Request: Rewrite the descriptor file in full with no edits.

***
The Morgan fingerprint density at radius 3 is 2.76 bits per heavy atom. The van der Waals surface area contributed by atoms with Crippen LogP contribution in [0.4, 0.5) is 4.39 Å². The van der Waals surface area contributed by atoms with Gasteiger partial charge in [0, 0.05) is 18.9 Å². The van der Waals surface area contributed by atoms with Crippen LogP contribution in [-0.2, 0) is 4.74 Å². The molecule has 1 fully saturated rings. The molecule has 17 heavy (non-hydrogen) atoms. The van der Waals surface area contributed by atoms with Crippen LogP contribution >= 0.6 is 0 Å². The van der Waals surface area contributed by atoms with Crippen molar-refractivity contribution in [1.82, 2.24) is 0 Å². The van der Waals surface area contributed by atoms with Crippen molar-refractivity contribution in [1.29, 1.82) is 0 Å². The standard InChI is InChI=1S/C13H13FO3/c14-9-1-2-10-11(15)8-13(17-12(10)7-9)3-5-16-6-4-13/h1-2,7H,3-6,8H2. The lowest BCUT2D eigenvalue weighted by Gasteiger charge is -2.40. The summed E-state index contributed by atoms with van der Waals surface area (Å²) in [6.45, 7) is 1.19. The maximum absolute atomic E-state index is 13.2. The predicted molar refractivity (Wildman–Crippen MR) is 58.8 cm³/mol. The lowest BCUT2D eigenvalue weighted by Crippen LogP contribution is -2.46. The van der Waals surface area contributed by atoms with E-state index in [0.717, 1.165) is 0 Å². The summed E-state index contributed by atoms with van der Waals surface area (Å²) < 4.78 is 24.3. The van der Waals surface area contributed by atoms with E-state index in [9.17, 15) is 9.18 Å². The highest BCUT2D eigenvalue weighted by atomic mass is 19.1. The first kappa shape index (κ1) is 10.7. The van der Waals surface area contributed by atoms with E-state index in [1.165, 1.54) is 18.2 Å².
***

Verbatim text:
The Morgan fingerprint density at radius 3 is 2.76 bits per heavy atom. The van der Waals surface area contributed by atoms with Crippen LogP contribution in [0.4, 0.5) is 4.39 Å². The van der Waals surface area contributed by atoms with Gasteiger partial charge in [0, 0.05) is 18.9 Å². The van der Waals surface area contributed by atoms with Crippen LogP contribution in [-0.2, 0) is 4.74 Å². The molecule has 1 fully saturated rings. The molecule has 17 heavy (non-hydrogen) atoms. The van der Waals surface area contributed by atoms with Crippen LogP contribution >= 0.6 is 0 Å². The van der Waals surface area contributed by atoms with Crippen molar-refractivity contribution in [1.82, 2.24) is 0 Å². The van der Waals surface area contributed by atoms with Crippen molar-refractivity contribution in [1.29, 1.82) is 0 Å². The standard InChI is InChI=1S/C13H13FO3/c14-9-1-2-10-11(15)8-13(17-12(10)7-9)3-5-16-6-4-13/h1-2,7H,3-6,8H2. The lowest BCUT2D eigenvalue weighted by Gasteiger charge is -2.40. The summed E-state index contributed by atoms with van der Waals surface area (Å²) in [6.45, 7) is 1.19. The maximum absolute atomic E-state index is 13.2. The predicted molar refractivity (Wildman–Crippen MR) is 58.8 cm³/mol. The lowest BCUT2D eigenvalue weighted by Crippen LogP contribution is -2.46. The van der Waals surface area contributed by atoms with E-state index in [0.717, 1.165) is 0 Å². The summed E-state index contributed by atoms with van der Waals surface area (Å²) < 4.78 is 24.3. The van der Waals surface area contributed by atoms with E-state index in [9.17, 15) is 9.18 Å². The highest BCUT2D eigenvalue weighted by atomic mass is 19.1. The first kappa shape index (κ1) is 10.7. The van der Waals surface area contributed by atoms with E-state index in [1.165, 1.54) is 18.2 Å².